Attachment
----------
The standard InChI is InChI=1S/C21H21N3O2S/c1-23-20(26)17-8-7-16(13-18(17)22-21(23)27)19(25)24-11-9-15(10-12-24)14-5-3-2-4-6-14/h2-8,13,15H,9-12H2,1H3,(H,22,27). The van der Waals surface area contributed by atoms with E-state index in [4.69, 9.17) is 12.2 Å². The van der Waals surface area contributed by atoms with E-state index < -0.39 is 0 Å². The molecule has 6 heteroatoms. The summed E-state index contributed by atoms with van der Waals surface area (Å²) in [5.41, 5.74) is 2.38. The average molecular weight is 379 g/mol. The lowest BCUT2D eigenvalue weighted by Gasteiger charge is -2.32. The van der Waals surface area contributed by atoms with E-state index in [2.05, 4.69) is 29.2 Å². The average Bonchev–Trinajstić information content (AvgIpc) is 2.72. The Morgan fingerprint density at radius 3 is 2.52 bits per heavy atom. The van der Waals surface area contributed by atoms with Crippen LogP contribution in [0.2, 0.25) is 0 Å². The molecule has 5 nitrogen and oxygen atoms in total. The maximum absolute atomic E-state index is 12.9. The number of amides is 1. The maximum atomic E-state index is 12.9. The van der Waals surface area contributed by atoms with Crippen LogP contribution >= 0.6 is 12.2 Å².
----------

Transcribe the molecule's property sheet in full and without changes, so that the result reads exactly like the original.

The standard InChI is InChI=1S/C21H21N3O2S/c1-23-20(26)17-8-7-16(13-18(17)22-21(23)27)19(25)24-11-9-15(10-12-24)14-5-3-2-4-6-14/h2-8,13,15H,9-12H2,1H3,(H,22,27). The van der Waals surface area contributed by atoms with E-state index in [4.69, 9.17) is 12.2 Å². The van der Waals surface area contributed by atoms with E-state index < -0.39 is 0 Å². The molecule has 6 heteroatoms. The summed E-state index contributed by atoms with van der Waals surface area (Å²) in [5.41, 5.74) is 2.38. The average molecular weight is 379 g/mol. The lowest BCUT2D eigenvalue weighted by Gasteiger charge is -2.32. The van der Waals surface area contributed by atoms with E-state index in [2.05, 4.69) is 29.2 Å². The average Bonchev–Trinajstić information content (AvgIpc) is 2.72. The Morgan fingerprint density at radius 3 is 2.52 bits per heavy atom. The van der Waals surface area contributed by atoms with Crippen LogP contribution in [0.2, 0.25) is 0 Å². The molecule has 5 nitrogen and oxygen atoms in total. The maximum absolute atomic E-state index is 12.9. The number of amides is 1. The maximum atomic E-state index is 12.9. The van der Waals surface area contributed by atoms with Crippen LogP contribution >= 0.6 is 12.2 Å².